Discrimination, and the Americans with Disabilities Act, but he has not alleged any facts to
support any federal employment discrimination claim, nor selected from the list on the form
complaint any basis on which defendant discriminated against him, e.g., color, race, or age. The
complaint is devoid of facts regarding his membership in a protected class or circumstances
giving rise to an inference of discrimination. Arista Records LLC v. Doe 3, 604 F.3d 110, 12021 (2d Cir. 2010) (although Twombly and Iqbal do not impose a heightened pleading standard in
employment discrimination cases, a plaintiff must still plead enough facts to make his claim
The complaint does not have “facial plausibility” because plaintiff has failed to plead
“factual content that allows the court to draw the reasonable inference that the defendant is liable
for the misconduct alleged.” Iqbal, 556 U.S. at 678. Therefore, plaintiff’s employment
discrimination complaint is dismissed for failure to state a claim on which relief may be granted.
28 U.S.C. § 1915(e)(2)(B)(ii).
Should he wish to pursue such an employment discrimination claim against his employer,
plaintiff may submit an amended complaint and provide facts in support of his claim or claims
within 20 days. Arista Records LLC, 604 F.3d at 120-21. To aid him in this task, and to
provide guidance on what information is needed in order to proceed on an employment
discrimination claim, the Clerk of Court is asked to provide a copy of an employment
discrimination form complaint to plaintiff with this Order.
Plaintiff has also named his union as a defendant in his employment discrimination
complaint. The sum total of his allegations against the United Service Workers Union, however,
is that it “did . . . nothing to help me” and “they discriminated against me; that the other three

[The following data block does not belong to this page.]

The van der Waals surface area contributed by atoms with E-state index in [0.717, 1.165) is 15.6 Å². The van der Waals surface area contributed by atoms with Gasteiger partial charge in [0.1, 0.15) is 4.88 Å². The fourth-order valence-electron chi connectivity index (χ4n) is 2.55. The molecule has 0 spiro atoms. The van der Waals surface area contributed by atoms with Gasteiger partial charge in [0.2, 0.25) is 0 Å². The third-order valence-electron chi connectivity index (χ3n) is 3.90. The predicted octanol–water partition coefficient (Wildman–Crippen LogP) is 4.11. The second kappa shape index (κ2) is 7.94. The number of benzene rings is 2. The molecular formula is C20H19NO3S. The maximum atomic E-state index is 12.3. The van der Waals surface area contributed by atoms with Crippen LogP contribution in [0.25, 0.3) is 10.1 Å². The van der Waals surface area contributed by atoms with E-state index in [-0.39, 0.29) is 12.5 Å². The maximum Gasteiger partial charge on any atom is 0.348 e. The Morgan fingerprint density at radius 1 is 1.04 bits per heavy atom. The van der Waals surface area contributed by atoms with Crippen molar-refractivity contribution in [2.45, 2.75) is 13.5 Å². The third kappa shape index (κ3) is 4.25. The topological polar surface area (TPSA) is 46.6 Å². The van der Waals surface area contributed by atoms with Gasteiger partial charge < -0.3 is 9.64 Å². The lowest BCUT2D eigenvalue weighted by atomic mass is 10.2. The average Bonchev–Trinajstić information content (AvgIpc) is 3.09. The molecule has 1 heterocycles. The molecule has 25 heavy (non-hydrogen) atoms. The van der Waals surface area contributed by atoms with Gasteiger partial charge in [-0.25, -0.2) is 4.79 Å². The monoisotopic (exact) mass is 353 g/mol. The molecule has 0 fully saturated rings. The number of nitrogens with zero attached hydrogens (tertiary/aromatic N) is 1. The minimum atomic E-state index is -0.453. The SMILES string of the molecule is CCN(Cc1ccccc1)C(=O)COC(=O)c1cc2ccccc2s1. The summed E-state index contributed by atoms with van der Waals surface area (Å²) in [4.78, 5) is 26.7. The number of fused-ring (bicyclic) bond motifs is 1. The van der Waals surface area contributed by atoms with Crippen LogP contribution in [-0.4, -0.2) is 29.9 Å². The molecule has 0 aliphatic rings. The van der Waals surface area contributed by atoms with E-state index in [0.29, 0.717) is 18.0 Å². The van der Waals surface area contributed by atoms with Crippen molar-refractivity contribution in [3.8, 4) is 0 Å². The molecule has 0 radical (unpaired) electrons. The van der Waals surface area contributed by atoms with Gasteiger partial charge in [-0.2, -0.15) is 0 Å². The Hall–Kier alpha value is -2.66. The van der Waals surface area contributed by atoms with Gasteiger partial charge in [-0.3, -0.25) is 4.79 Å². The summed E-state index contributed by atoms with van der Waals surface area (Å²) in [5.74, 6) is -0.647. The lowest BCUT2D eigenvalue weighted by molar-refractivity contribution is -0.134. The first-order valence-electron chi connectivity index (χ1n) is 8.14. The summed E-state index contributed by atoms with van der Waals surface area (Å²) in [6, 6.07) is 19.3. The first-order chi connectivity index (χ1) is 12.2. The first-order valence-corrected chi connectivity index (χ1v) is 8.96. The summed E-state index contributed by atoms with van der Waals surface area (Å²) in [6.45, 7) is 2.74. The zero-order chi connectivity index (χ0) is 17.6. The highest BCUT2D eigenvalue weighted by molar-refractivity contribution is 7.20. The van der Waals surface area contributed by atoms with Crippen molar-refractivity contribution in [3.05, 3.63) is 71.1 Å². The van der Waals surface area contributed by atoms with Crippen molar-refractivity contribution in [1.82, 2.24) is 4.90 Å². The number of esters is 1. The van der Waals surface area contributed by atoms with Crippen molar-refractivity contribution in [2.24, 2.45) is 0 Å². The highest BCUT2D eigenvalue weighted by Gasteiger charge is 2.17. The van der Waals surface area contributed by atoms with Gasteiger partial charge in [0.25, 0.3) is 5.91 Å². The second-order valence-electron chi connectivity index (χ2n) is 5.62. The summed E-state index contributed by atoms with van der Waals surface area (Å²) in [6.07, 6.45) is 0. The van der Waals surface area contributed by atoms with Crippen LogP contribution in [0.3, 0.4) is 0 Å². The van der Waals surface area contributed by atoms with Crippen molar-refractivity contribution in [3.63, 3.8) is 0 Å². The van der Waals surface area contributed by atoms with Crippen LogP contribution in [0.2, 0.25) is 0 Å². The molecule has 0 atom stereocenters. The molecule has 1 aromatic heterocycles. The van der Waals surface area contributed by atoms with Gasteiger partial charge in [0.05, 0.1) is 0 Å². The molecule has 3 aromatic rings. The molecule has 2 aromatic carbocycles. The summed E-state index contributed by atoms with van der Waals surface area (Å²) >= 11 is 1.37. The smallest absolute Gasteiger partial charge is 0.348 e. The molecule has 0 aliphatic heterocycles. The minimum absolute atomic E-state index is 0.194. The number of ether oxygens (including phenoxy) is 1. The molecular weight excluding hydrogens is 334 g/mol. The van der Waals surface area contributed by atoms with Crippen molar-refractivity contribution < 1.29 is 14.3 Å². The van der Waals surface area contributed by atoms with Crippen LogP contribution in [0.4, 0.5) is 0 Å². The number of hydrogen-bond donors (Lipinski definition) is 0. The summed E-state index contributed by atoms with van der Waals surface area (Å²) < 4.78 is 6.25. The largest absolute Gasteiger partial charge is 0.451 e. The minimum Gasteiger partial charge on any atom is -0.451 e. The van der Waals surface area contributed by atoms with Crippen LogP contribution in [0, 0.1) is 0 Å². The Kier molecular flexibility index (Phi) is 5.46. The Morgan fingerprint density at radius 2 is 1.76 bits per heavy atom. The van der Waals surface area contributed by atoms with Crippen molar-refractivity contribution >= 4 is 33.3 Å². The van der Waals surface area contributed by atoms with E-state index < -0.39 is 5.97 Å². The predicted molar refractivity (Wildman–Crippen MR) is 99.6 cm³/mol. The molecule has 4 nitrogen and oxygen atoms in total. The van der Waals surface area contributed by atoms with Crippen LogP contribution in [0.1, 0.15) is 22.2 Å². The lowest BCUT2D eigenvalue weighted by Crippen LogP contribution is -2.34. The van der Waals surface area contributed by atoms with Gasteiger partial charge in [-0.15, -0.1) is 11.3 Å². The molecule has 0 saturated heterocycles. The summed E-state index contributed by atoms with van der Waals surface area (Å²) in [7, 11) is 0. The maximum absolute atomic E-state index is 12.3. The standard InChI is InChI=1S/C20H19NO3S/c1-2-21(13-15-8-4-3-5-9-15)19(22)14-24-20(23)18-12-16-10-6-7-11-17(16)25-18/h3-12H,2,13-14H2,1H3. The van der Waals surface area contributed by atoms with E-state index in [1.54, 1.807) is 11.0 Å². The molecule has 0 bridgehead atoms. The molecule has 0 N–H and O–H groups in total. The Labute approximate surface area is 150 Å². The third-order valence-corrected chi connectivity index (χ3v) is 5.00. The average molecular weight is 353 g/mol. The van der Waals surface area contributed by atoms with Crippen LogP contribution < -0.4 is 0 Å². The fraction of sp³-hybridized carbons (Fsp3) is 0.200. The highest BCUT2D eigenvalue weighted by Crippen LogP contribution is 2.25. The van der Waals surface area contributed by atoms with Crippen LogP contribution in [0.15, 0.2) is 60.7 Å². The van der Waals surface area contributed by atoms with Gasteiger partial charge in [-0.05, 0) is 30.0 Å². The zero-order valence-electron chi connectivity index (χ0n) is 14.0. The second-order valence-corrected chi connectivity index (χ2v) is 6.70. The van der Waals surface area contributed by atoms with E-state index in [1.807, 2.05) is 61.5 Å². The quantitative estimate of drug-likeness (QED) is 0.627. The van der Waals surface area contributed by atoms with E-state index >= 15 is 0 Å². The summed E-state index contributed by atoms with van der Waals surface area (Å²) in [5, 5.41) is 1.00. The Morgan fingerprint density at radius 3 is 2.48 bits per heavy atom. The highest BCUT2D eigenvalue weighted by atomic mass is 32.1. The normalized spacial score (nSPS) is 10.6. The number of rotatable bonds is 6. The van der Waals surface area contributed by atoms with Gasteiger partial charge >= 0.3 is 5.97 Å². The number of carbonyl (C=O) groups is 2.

porters “still work” but he was laid off. Plaintiff does not provide a right to sue letter against this
defendant and the complaint is devoid of facts regarding his membership in a protected class or
circumstances giving rise to an inference of discrimination. Arista Records LLC v. Doe 3, 604
F.3d at 120-21. Thus, the complaint against United Service Workers Local Union is dismissed
for failure to state a claim on which relief may be granted. 28 U.S.C. § 1915(e)(2)(B)(ii).
Should plaintiff have a claim against his union under federal discrimination laws or for a
violation of its duty of fair representation he may file an amended complaint within 20 days.
The complaint is dismissed for failure to state a claim on which relief may be granted.
28 U.S.C. § 1915(e)(2)(B)(ii). Plaintiff is given 20 days leave to file an amended complaint.
Should plaintiff have a basis for a claim of employment discrimination or a violation of the duty
of fair representation, he should provide facts in support of such claim(s). In addition to the
EEOC Right-to-Sue letter, plaintiff may include the charge he filed with the EEOC regarding
defendants’ allegedly discriminatory conduct. Plaintiff is directed that his amended complaint
must comply with Rule 8(a) of the Federal Rules of Civil Procedure and it must “plead enough
facts to state a claim to relief that is plausible on its face.” Twombly, 550 U.S. at 570.
Plaintiff is advised that the amended complaint will completely replace his first
complaint. The amended complaint must be captioned as an “Amended Complaint” and bear the
same docket number as this Order. The Clerk of Court is respectfully requested to provide
plaintiff with an employment discrimination complaint form. No summons shall issue at this
time and all further proceedings shall be stayed for 20 days or until further order of the Court. If
plaintiff fails to amend his complaint within 20 days of the date this Order is entered on the
docket, the Court shall dismiss this complaint for failure to state a claim on which relief may be
granted and judgment shall enter. If submitted, the amended complaint will be reviewed for
compliance with this Order and for sufficiency under 28 U.S.C. § 1915(e)(2)(B).
The Court certifies pursuant to 28 U.S.C. § 1915(a)(3) that any appeal would not be taken
in good faith and therefore in forma pauperis status is denied for the purpose of any appeal.
Coppedge v. United States, 369 U.S. 438, 444-45 (1962).
Digitally signed by Brian
Dated: Brooklyn, New York
August 31, 2016